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Toxic Masculinity And A Confusion Of Terms

“Universities across the nation are taking steps to actively purge male students of what’s been labeled ‘toxic masculinity’.”  So begins a recent piece [1] which reflects an increasing push on the part of some to suggest that there is something fundamentally wrong with being a man in the traditional sense.

University programs are being developed aimed at stripping young men of the legacy of “harm, oppression and dominance” which is alleged to be inherent in being a masculine male.  Taken to its natural conclusion, this movement asserts that to rid the world of sexual violence, body shaming, terrorism, pornography, rape (the list goes on), one must diminish the ‘traditional male’ socialization that young men might have received in their families, high schools, scouting troops and sporting teams.

While no reasonable person would argue against the need to strive to rid our world of the malignant litany of crimes above, it is important to reflect on whether it is in fact true that the cause of these problems occurs when men embody masculine characteristics.  Is masculinity toxic?  Or is something else at play here?

To Be A Man Or Not To Be A Man?

One small college with a “commitment to a diverse and inclusive learning environment,” has freshman students who “identify as male” (this should be our first clue) watch a film about masculinity entitled The Mask You Live In which warns students that the notion of masculinity comes with harmful side effects [1]. The argument goes, in part, as follows:

At the root of the problem rests the habit of boys being told to “Be a man [2]” whenever they struggle.  As the proponents of the theory see it, being a man means one is either athletic, sexually successful or rich (or all of the above)—and to be one, some or all of these, one must not be empathic.  Thus the “manly” male fails to develop appropriate relational skills and, since athleticism, sexuality and wealth never really satisfy, he is destined for isolation, substance abuse or addictions of some sort to quell the pain. Furthermore, the pressure to be a man prompts violent outbursts because men want respect, and “respect is linked to violence.”  (A proposition which, by the way, is not supported by psychological evidence; violence leads others to fear a person, not to respect them.)

It is certainly true that staking one’s identity in achievements (athletic or otherwise), net worth or sexual conquests is certainly not going to end well.  One need not look far in our present society to see evidence of men and women who do so and suffer accordingly.

But, does the achievement of such goals now, or has it ever, really defined what it means to be a man?

The difficulty seems to be that these theories, and the ‘educational’ interventions based upon, them make a leap from characteristics that may be seen as common among traditional men (competitiveness, fecundity, achievement) and the ends to which they are put.  To be masculine means not only to have these characteristics, but also to put those characteristics to their proper purpose.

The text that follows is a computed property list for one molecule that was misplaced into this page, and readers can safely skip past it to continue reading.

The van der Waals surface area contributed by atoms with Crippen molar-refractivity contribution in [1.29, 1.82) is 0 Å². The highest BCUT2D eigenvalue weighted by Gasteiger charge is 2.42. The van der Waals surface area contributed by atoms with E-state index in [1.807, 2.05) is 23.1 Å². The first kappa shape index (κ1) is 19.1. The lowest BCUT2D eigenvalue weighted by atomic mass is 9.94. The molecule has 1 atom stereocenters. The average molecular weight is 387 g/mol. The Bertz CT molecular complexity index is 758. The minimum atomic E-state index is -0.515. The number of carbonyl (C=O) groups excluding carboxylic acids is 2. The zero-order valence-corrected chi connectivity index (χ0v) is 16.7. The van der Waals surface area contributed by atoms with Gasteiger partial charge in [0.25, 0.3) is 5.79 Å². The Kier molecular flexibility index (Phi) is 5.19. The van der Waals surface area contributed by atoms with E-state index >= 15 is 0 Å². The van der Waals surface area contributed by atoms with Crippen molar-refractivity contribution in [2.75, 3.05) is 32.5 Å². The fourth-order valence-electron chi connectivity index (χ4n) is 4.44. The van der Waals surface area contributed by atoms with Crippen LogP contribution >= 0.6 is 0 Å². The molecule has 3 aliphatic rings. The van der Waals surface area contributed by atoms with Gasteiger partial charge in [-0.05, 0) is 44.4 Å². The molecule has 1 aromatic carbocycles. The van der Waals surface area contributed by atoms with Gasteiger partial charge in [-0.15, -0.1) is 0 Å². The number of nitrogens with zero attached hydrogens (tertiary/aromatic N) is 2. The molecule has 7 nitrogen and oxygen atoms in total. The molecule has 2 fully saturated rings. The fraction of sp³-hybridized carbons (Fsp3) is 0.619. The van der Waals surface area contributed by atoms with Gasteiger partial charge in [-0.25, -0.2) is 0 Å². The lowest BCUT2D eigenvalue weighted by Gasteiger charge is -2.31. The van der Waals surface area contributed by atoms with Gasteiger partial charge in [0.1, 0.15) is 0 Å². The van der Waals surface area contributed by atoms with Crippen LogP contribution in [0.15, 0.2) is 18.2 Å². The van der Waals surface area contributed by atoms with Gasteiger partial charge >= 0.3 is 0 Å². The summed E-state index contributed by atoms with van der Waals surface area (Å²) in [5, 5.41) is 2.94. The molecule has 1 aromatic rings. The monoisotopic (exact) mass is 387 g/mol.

Yes, Be A Man

So, if masculinity is not intrinsically toxic, why do some men have difficulty with relationships and why do some young men turn to violence?  The answer is no doubt complicated, and surely varies from person to person, but there are some fundamental facts that can be brought to bear.  Some people do suffer from a failure to develop empathy for others, and this deficit can in fact lead to violent behavior such as bullying and hazing, as persons so afflicted cannot understand the feelings and experience from another’s perspective.  Yet this failure is not masculinity; this is a failure in development that can be caused by parental neglect or traumatic experiences.

Masculinity is manifested through development of virtues apt to the gifts of being male. Although society has changed and cultural differences should be acknowledged, men have been built to protect, to serve and to provide.  All of these undertakings, it should be noted, are interpersonal in nature, and appropriately so, as it is in the formation of meaningful relationships that masculinity has its purpose and beauty.  Virtues which aid in these endeavors are then fortitude (courage), perseverance, charity, temperance (self-control) and prudence (wise discernment), among others.  A male embodying these traits would be the last to enact violence against women, engage in terrorism, or indulge in pornography.  However, men who lack these traits may find it difficult to provide for their family, be accomplished in their occupation, or feel comfortable with other males.

Strength, achievement and fecundity without virtue may indeed be toxic, but the combination alone is not masculinity. Solving the problems listed at the top of this article does not require inhibiting natural male attributes.  Masculinity without these attributes is not possible.  Rather, what is needed is a recognition by society—a recognition which some seem unwilling to make—that virtue still matters.

The recently released film Hacksaw Ridge [3] provides a current reminder about what true masculinity looks like: the masculinity of love, sacrifice and courage.  What we learn from the heroes depicted in such films is that while it is important to tell a young boy to “be a man”, it is gravely important to show him how to be one.